Queens Half-Marathon: the Penultimate Race

For 60 races now, I have begun my run by listening to Garth Brook's "Standing Outside The Fire". The lyric "life is not tried, it is merely survived, if you're standing outside the fire" has been my motto, my creed, my spur. But what happens, Garth, when the fire turns to ashes?

Ah, the Queens Half: vaunted favorite of several runners I know and, until now, a complete mystery to me. Second to last in the Grand Prix line up, I have never had the chance to run it before; it was about time.



Some course, huh? I'm not going to editorialize, like I did with the Bronx course, but I think everyone agrees this is a perversely convoluted route.

I am also not posting a race report. I wrote one, but am keeping it private, as a draft. To me, it is simply a laundry list of my failures as an athlete and as a man. You can see my Runkeeper times if you click the link in the map above and you can see my NYRR official results here. [I do want to note the extraordinary measures NYRR afforded us back-of-the-packers this time around. I have zero complaints about NYRR's performance and give them props for managing such runners with grace and aplomb. The value and committment of the NYRR staff and volunteers has never been more apparent.]

Now, early in the race, while I was pondering actually dropping out, I came to a decision - and a realization. The Queens Half is not only the next-to-last Grand Prix race, but it is MY next-to-last race. I came to this one intending to use it as a litmus test to see whether I should continue training for the NYC Marathon. Some time in the first quarter of the race, I decided I will defer my entry; and further events and re-examination of that decision during the race and after have only assured me I'm right in making that choice.

I further realized that I am no longer interested in racing at all. There are many reasons for this, beginning with a distinct lack of desire. "But you've got be tough when consumed with desire, 'cause it's not enough just to stand outside the fire," Garth wrote. But I am no longer consumed by desire - or even tickled by it. This was race number 60. I have been racing for nearly five years without a real time-out from it and I may just be burnt out.

More immediately, I am tired of spending my few "me" hours in extended training for races that I'm doing worse and worse in. I'm tired of losing entire days to what is supposed to be just a couple of hours of running, but leave me wasted and unable to be productive. I am tired of being tired for the next several days. I am tired of the injuries that inevitably come with mounting miles. I am tired of paying race fees only to find that all the goddamn bagels are gone by the time I cross the finish line. I am tired of doing these monumental things without reward or return on my investment.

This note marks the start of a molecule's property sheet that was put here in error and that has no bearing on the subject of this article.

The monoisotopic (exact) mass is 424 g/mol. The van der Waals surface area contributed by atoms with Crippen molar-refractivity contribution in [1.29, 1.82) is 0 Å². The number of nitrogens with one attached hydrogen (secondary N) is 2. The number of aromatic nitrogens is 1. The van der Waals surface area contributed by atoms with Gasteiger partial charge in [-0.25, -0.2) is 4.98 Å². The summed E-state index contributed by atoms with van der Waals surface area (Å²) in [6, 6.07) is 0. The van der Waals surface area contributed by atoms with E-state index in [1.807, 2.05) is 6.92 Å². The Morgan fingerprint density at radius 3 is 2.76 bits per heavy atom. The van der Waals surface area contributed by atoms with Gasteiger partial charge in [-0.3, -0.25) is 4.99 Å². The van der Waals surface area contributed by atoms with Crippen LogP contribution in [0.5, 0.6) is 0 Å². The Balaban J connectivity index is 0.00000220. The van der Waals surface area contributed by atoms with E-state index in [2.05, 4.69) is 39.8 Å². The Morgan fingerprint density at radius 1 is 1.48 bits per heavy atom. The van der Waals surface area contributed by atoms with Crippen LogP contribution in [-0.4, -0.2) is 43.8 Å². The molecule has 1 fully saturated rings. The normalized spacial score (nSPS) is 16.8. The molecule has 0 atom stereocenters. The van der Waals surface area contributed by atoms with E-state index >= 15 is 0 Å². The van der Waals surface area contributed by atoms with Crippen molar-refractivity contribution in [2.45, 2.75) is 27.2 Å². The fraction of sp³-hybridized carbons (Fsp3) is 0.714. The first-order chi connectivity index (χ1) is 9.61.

My very reasons for running have shifted. I have never run to maintain my CF, no matter how much I note the positive effects here. I really can't stand the activity. But I do have a competitive streak and knowing my sister is out there running despite her schedule and family demands helps keep me going. I have seen very good evidence that running keeps my diabetes in check, even more than it keeps my CF in check. And I have come to realize that when people say I'm inspiring, they're not just blowing smoke up my ass - I now have several acquaintances who have taken up running in the last couple of years, or who have decided to go from recreational jogging to tackling a serious distance race at least once. And I believe that I was one of the examples that spurred them to their decisions. I love being that.

I am NOT giving up running! All winter my goal was to strengthen my base - get steadier, increase the number of days per week that I run, but keep the mileage lower. And this is my renewed goal! My diabetes, my gout, my CF, my osteopoenia all benefit from a moderate, consistent running plan. So that, I think, wants to be my real focus for at least the next year. No more than four miles per day and no longer than my 6.7 mile loop on a weekend. I want to focus - really focus - on improving my endurance, my speed, and my flexibility. I want to run injury- and pain-free. And I want to get back to reading my running friends' blogs - something I haven't been doing because of lack of time, and suspicions (usually confirmed) that they ran a particular race better than I. Petty, I know; but I'm human.

I'm not ruling out races completely. There are fun runs that support great causes, and I'll most certainly be at next year's BEF-sponsored race, provided that comes to pass. These are things I'll decide on a case-by-case basis and probably at the last minute. I'm also not avoiding attending the races. I want to do more race photography and I want to volunteer more.

So, that's it. My mood as I slogged through Queens was somewhat buoyed by this decision and I think I'm making the right one. I will take at least the next year off from racing and hopefully rekindle the fire.

1 comment:

Marci Glotzer said...

Cris -
For sure the suckiest part about training for races is that there comes a point in the cycle that running ceases to be fun. And with five solid years of training with no break, no wonder you're burnt. But I'm glad you say you won't give it up completely, because then who would I run into in the Park?
xoxo,
Marci